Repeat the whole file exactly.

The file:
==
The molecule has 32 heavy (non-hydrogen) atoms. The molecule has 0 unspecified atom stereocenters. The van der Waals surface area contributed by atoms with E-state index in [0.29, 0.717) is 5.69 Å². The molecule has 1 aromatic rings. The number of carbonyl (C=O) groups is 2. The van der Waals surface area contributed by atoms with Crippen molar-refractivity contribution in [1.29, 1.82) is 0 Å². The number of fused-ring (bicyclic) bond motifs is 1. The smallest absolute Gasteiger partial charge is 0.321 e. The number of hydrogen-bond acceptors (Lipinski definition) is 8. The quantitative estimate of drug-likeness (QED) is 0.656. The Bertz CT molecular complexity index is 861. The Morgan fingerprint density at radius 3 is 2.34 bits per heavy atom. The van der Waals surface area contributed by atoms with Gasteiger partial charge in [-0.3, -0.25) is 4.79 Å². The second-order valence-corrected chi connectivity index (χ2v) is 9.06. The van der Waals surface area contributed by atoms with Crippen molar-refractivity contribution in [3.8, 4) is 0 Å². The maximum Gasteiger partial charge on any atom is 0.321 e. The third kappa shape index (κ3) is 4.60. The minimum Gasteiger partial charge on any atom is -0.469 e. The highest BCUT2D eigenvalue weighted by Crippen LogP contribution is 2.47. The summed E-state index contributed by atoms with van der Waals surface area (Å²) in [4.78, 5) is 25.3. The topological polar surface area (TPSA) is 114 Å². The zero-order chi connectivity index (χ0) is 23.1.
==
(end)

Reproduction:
The molecule has 32 heavy (non-hydrogen) atoms. The molecule has 0 unspecified atom stereocenters. The van der Waals surface area contributed by atoms with E-state index in [0.29, 0.717) is 5.69 Å². The molecule has 1 aromatic rings. The number of carbonyl (C=O) groups is 2. The van der Waals surface area contributed by atoms with Crippen molar-refractivity contribution in [1.29, 1.82) is 0 Å². The number of fused-ring (bicyclic) bond motifs is 1. The smallest absolute Gasteiger partial charge is 0.321 e. The number of hydrogen-bond acceptors (Lipinski definition) is 8. The quantitative estimate of drug-likeness (QED) is 0.656. The Bertz CT molecular complexity index is 861. The Morgan fingerprint density at radius 3 is 2.34 bits per heavy atom. The van der Waals surface area contributed by atoms with Gasteiger partial charge in [-0.3, -0.25) is 4.79 Å². The second-order valence-corrected chi connectivity index (χ2v) is 9.06. The van der Waals surface area contributed by atoms with Crippen molar-refractivity contribution in [3.8, 4) is 0 Å². The maximum Gasteiger partial charge on any atom is 0.321 e. The third kappa shape index (κ3) is 4.60. The minimum Gasteiger partial charge on any atom is -0.469 e. The highest BCUT2D eigenvalue weighted by Crippen LogP contribution is 2.47. The summed E-state index contributed by atoms with van der Waals surface area (Å²) in [4.78, 5) is 25.3. The topological polar surface area (TPSA) is 114 Å². The zero-order chi connectivity index (χ0) is 23.1.